On Sunday, the Gene Chizik era came to an end for the Auburn football program. It has been a foregone conclusion that Chizik would not return since an 0-4 stretch in the month of October. Charles Goldberg of AL.com was the first to report the news.
Chizik finished his stint at Auburn with a 33-19 overall record, an SEC championship and a BCS National Championship.
Chizik left Auburn president Jay Gogue and athletic director Jay Jacobs no other choice but to do what happened on Sunday afternoon.
Auburn wasn't expected to contend for a championship this season. Realists knew that Auburn may take its lumps this year due to coordinator changes on both sides of the ball.
No one expected it to be this bad, though. Not with the level of recruiting that Auburn has done in the last three years. Not after defying most of the experts' predictions last year.
Last year, Auburn was expected to have a big drop-off due to the loss of a Heisman Trophy winner, an Outland Trophy winner and 23 seniors. The Tigers finished 8-5 in 2011.
More of the same was expected this year. Chizik could have likely survived with just a five-win season.
But to go winless in the SEC for the first time in 32 years and have the worst record two years after a national championship in the Associated Press era?
Final: No. 2 Alabama 49, Auburn 0. Tigers finish 3-9, worst record 2 seasons after national championship in AP era.— Ryan Wood (@AUBlog) November 24, 2012
You can't defend that.
When asked if he needed to make a case to Gogue and Jacobs about retaining his job, Chizik said, "I don't have to make a case. Y'all saw what y'all saw out there" (via Charles Goldberg, AL.com).
It wasn't just what Auburn fans saw yesterday, it was what they saw the entire 2012 season. It was what everyone saw. The media, rival programs, rival fans and recruits.
What people saw this season was clear.
It didn't look like a program that ranks in the top 15 in college football in terms of all-time wins. This season wasn't Auburn football.
It was embarrassing losses to traditional SEC doormats Ole Miss and Vanderbilt.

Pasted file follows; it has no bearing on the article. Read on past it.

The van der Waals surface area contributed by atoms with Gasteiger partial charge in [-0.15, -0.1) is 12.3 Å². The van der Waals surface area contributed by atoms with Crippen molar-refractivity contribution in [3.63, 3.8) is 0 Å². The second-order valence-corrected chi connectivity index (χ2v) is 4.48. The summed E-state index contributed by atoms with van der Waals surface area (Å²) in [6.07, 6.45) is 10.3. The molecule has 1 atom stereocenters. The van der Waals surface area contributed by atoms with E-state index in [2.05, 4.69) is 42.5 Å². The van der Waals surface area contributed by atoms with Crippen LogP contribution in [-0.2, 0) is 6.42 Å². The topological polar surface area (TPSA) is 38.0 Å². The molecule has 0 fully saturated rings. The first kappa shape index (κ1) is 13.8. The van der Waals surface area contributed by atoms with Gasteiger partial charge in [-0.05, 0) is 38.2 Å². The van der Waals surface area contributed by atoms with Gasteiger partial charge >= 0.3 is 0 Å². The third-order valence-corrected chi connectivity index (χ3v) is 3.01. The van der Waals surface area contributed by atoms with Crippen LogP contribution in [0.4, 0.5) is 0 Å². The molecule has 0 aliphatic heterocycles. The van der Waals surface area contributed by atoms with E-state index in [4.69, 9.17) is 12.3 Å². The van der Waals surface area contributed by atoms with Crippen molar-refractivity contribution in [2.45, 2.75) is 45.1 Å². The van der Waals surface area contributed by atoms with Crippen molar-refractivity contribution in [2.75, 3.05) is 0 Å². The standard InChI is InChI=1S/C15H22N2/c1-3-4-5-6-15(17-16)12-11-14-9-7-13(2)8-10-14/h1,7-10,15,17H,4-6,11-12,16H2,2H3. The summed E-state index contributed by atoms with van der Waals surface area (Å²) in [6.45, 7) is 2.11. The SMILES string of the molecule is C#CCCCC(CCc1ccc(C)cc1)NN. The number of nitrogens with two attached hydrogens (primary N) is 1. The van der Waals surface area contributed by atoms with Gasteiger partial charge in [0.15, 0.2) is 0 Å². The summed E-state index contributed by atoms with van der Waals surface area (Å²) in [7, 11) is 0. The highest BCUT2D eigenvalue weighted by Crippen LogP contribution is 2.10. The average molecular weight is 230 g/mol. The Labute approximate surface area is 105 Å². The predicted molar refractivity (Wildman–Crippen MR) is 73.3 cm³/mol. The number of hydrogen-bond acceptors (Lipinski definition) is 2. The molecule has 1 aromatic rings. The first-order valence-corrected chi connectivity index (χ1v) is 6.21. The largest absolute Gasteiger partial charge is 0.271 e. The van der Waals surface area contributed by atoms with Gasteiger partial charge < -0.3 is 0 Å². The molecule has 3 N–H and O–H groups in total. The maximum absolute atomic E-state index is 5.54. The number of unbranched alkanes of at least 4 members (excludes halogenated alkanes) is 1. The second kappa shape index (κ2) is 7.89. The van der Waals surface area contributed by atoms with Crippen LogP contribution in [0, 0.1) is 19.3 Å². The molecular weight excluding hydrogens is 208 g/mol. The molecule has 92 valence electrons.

It was a blowout loss at home to SEC newcomer, Texas A&M. That game saw the most points ever scored by an opponent in Jordan-Hare Stadium. The game was over in the first quarter.
It was being outscored this year 87-0 in "Amen Corner" against Alabama and Georgia. The last two years it was 174-21.
It was the team regressing from week-to-week. The Auburn team that took the field at Bryant-Denny Stadium was a much worse team than the Auburn team that took the field against Clemson on September 1st in the Georgia Dome.
It was Auburn being attached to seemingly every piece of negative news in college football since 2010.
There's the case for Chizik. As he said in his post game press conference in reference to where the program is, "That's up to who the eye of the beholder is." From this view, the program is as low as it has been since 1980.
Chizik understood that he did not meet expectations in 2012 and change was necessary. (via Opelika-Auburn News)
"In my 27 years of coaching, I have gained an understanding of the high expectations in this profession. When expectations are not met, I understand changes must be made."
Auburn fans are just glad to see 2012 come to an end. They'll be watching their two biggest rivals play in what amounts to a BCS National Championship semi-final next weekend for the SEC Championship. Their Auburn Tigers were there just two short years ago.
Auburn fans will be forever grateful for the 2010 season and the championship that Chizik brought to the Plains. But two years ago feels like a lifetime and this program has hit rock bottom since then. As much as Chizik can be thanked for 2010, he can be blamed for 2012.
No one knows where Auburn will go from here, but it took the first step back to prominence by making this decision. Chizik gave it no other choice.